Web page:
Beyond the combat and non-combat packages are contracts for smaller vessels (under 1,000 tonnes), refits and modernizations, and what the government refers to as “Other Marine Projects”. Because they won the large vessel projects, Irving and Seaspan are unable to bid on small-vessel construction. Other yards in Canada have received contracts; for example, $89 million worth of search-and-rescue lifeboats and $5 million for channel survey and sounding vessels. Refits and modernizations are significant and expensive projects that can rival the building of new ships under the NSS. Everything from the Halifax-class frigates, Victoria-class submarines, icebreakers, MCDVs and auxiliary boats (tugs, barges) requires repairs and upgrades over the coming two decades.22 A new submarine in-service support contract set to begin in the mid-2020s will cost anywhere from $1 billion to $5 billion.23 Of note, new submarines are not included in the NSS; this is a poignant issue considering that the Victorias will reach their end of operational life in the late 2030s.

The Challenges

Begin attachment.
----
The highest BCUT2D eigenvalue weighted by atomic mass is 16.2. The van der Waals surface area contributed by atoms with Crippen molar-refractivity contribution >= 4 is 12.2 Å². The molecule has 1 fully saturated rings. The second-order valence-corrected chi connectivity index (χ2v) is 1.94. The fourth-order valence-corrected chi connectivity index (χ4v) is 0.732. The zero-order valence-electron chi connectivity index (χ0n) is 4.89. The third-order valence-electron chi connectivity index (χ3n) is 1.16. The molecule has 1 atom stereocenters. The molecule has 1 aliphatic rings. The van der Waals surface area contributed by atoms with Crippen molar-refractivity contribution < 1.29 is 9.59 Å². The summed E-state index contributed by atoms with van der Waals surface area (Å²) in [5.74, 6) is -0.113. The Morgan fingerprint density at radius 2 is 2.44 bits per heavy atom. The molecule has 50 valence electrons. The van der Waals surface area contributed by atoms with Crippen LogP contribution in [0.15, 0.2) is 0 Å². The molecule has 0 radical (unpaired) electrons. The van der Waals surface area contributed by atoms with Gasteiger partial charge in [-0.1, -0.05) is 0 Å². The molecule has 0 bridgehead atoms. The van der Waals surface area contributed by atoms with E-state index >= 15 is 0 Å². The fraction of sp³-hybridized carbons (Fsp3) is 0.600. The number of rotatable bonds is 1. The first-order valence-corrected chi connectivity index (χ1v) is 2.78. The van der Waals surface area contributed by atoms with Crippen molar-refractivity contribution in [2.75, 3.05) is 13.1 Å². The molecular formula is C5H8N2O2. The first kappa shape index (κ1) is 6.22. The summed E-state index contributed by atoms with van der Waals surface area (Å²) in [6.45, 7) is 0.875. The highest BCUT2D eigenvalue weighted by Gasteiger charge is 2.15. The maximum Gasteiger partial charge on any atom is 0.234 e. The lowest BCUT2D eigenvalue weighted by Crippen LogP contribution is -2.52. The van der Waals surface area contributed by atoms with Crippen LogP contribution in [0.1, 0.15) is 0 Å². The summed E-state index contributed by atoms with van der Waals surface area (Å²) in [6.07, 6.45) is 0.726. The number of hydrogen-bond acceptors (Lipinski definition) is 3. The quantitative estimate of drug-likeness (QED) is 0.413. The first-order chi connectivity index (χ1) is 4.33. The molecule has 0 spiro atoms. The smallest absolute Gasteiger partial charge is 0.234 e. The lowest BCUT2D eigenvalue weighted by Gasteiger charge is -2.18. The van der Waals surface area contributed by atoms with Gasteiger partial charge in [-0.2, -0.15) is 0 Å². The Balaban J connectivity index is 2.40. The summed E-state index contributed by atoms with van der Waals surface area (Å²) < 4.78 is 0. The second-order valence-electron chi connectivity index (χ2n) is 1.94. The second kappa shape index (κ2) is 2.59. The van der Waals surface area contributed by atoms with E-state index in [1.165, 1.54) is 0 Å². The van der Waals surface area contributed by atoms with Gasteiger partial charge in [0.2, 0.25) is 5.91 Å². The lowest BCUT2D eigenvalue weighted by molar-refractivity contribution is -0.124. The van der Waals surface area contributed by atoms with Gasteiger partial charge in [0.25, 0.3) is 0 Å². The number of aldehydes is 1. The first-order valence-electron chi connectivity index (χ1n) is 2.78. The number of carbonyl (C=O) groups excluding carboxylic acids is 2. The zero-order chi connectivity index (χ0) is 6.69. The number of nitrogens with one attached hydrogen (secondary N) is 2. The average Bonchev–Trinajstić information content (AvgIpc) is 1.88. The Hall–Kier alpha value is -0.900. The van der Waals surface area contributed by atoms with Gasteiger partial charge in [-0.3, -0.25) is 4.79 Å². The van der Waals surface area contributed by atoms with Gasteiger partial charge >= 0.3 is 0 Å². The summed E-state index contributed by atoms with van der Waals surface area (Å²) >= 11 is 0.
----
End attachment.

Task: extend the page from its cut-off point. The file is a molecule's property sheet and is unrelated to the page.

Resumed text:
Canada’s NSS has encountered many challenges, the most significant of which are project cost estimations, shipyard production gaps, intellectual property negotiations, bid protests and communications. On cost estimates, most project budgets were set before the NSS was launched in 2010. The CSC was originally billed for $26 billion but is now recognized as likely costing around $60 billion. Other projects have seen their budgets marked for revision (e.g., the Polar Icebreaker) as succeeding delays subject budgets to inflationary pressures. Writing in 2018 for CGAI, retired rear admiral Ian Mack noted that all NSS projects are at least three to five years behind schedule.24 In fact, as Dave Perry indicates, five NSS projects (AOPS, JSS, Polar Icebreaker, Offshore Fisheries Science Vessels and Offshore Oceanographic Science Vessel) slated by federal departments in 2012 for first delivery in 2017 have not come close to even meeting that goal.25